About 90 people were arrested during protests in Hong Kong against the government’s decision to postpone elections, police and a news report said.
he elections were due to have taken place on Sunday but on July 31 chief executive Carrie Lam postponed them for a year.
Ms Lam blamed an increase in coronavirus cases, but critics said her government feared the opposition would gain seats if voting went ahead on schedule.
Anti-government protests have been held in Hong Kong almost every weekend since June 2019. They erupted over opposition to a proposed extradition law and spread to include demands for greater democracy and criticism of Beijing’s efforts to tighten control over the former British colony.
On Sunday, one woman was arrested during a protest in the Kowloon district of Yau Ma Tei on charges of assault and spreading pro-independence slogans, the police department said on its Facebook page. It said such slogans are illegal under the newly enacted National Security Act.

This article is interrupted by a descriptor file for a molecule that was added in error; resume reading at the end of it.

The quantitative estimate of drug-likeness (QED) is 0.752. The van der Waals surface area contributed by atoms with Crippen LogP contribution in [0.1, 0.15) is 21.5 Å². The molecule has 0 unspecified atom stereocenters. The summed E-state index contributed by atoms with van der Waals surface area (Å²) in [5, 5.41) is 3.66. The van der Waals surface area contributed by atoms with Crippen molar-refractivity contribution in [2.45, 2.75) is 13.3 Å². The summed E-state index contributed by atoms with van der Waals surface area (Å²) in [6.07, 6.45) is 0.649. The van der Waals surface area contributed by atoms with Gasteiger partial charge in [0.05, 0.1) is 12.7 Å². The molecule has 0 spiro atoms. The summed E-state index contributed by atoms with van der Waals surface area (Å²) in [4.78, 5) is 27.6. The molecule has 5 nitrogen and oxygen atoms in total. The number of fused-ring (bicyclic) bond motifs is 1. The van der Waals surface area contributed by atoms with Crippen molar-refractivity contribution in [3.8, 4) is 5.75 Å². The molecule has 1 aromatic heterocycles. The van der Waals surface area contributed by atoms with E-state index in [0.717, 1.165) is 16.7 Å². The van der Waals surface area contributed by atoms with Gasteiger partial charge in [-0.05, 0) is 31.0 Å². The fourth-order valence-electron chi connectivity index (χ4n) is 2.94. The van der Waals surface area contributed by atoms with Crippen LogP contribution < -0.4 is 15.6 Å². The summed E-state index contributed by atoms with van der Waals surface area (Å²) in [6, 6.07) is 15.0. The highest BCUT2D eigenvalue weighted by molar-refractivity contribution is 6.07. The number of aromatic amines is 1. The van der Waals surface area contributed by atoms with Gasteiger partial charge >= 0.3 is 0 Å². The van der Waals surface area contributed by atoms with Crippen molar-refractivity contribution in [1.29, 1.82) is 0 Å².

The ruling Communist Party’s decision to impose the law in May prompted complaints that it was violating the autonomy promised to the territory when it was returned to China in 1997.
Washington has withdrawn trading privileges granted to Hong Kong and other governments have suspended extradition and other agreements on the grounds that the region of seven million people is no longer autonomous.
Also on Sunday, police fired pepper balls at protesters in Kowloon’s Mong Kok neighbourhood, the South China Morning Post newspaper reported.
Some 30 other people were arrested on suspicion of illegal assembly and two were detained for disorderly conduct, police said.
In the Jordan neighbourhood, protesters raised a banner criticising the election delay, the Post said. It put the number of arrests at 33.
“I want my right to vote!” activist Leung Kwok-hung, popularly known as Long Hair, was quoted as saying. The newspaper said Leung was later arrested.